Comparative Study Evaluating the Effects of Fexofenadine HCI 180 mg With Orange Juice Versus Placebo With Orange Juice in a Skin Wheal and Flare Challenge Model.
This study has been completed.
Information provided by:
First received: October 22, 2007
Last updated: January 10, 2011
Last verified: January 2011
Compare the effect of a single dose of fexofenadine HCl 180 mg plus orange juice versus placebo plus orange juice on the change from baseline (pre-dose) in histamine skin flares.
Drug: Fexofenadine HCI
Intervention Model: Crossover Assignment
Primary Purpose: Treatment
Primary Outcome Measures:
- Size of change in skin flares from baseline measured at pre-specified times post-dose. [ Time Frame: 20 min, 40 min, 60 min, and hourly through 12 hours, with an additional 2 time points obtained at Hours 23 and 24. ]
Secondary Outcome Measures:
- Size and change in skin wheals from baseline measured at pre-specified time points. [ Time Frame: 20 min, 40 min, 60 min, and hourly through 12 hours, with an additional 2 time points. ]
| Study Start Date:
| Study Completion Date:
|Ages Eligible for Study:
||12 Years to 55 Years
|Genders Eligible for Study:
|Accepts Healthy Volunteers:
- Healthy male or non-pregnant, non-lactating female subjects; 12-55 years of age; within 15% of normal body weight for their height or had a body mass index (BMI) less than 29.9 kg/m2; positive histamine skin prick tests (or a duplicate histamine skin prick test) of summation flare > 20 mm larger than diluent control, and summation wheal > 6 mm larger than diluent control at the screening Visit 1.
- Asthma that required treatment with medication other than an inhaled, short-acting beta agonist
- Signs and symptoms of currently active allergic disease (SAR, perennial allergic rhinitis, episodic allergic rhinitis)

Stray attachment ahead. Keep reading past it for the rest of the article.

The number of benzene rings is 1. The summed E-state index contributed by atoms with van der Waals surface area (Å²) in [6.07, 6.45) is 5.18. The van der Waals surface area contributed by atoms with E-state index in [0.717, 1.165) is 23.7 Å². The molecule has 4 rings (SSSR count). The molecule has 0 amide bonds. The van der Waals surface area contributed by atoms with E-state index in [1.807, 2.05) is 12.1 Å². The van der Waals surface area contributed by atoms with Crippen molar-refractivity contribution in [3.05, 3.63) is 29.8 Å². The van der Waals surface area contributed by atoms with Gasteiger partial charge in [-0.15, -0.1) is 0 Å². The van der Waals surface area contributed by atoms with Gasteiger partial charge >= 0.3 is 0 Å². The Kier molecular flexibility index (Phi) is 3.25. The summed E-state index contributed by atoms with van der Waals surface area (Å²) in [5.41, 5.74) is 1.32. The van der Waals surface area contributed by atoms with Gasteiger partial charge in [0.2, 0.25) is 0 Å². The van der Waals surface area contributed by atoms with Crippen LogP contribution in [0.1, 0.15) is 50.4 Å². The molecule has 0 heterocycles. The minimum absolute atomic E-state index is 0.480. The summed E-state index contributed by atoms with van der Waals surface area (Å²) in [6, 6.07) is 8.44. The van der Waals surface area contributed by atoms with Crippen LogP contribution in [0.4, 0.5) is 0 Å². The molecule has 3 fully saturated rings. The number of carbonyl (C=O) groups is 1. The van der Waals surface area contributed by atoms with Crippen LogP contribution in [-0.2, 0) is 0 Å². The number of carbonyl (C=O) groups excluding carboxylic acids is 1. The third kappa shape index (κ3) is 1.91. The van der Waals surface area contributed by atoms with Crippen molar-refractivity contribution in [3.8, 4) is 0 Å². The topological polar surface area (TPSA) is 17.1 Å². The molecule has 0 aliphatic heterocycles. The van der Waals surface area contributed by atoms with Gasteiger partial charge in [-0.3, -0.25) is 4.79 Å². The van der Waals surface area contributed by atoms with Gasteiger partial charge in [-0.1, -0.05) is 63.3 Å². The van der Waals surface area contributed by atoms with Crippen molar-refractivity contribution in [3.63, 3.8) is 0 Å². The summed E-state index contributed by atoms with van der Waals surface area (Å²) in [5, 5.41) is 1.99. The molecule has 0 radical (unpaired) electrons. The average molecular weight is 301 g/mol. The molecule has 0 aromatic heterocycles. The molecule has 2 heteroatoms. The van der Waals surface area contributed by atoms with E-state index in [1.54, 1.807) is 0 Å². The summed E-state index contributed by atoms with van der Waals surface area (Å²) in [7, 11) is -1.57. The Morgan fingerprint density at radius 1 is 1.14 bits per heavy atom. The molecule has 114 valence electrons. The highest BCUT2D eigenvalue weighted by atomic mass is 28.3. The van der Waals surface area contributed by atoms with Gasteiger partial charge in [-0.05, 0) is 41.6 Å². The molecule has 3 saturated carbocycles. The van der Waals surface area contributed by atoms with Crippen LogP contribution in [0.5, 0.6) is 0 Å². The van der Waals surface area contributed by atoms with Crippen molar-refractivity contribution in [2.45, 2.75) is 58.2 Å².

- Upper respiratory tract infection, sinusitis, asthma or flu-like symptoms within 2 weeks prior to Visit 1
- Dermatographism or other skin conditions that might interfere with the interpretation of the skin test results
- Treatment with escalating doses of immunotherapy, oral immunotherapy, or short course (rush) immunotherapy
- Any excessive amounts of alcohol (no more than two drinks/day on average)
- Any excessive use of caffeine (more than six cups of coffee per day or equivalent)
- Any history of chronic alcohol or mood-altering drug abuse
- Any use of tobacco/nicotine products within 90 days of visit 1
- Any disease state or surgery known to affect the gastrointestinal absorption of drugs
- Treatment with an H1-receptor antagonist regularly within the past year before study entry
- Known hypersensitivity to the investigational product or to drugs with similar chemical properties, or to orange juice
- Need to visit a tanning salon during the study
- Need to use artificial tanning products during the study
- Likelihood of requiring treatment during the study period with drugs not permitted by the clinical study protocol (see Section 6.2)
- Treatment with any investigational product in the last 30 days before study entry
- Clinically relevant cardiovascular, hepatic, neurologic, endocrine, or other major systemic disease making implementation of the protocol or interpretation of the study results difficult
- Mental condition rendering the subject unable to understand the nature, scope, and possible consequences of the study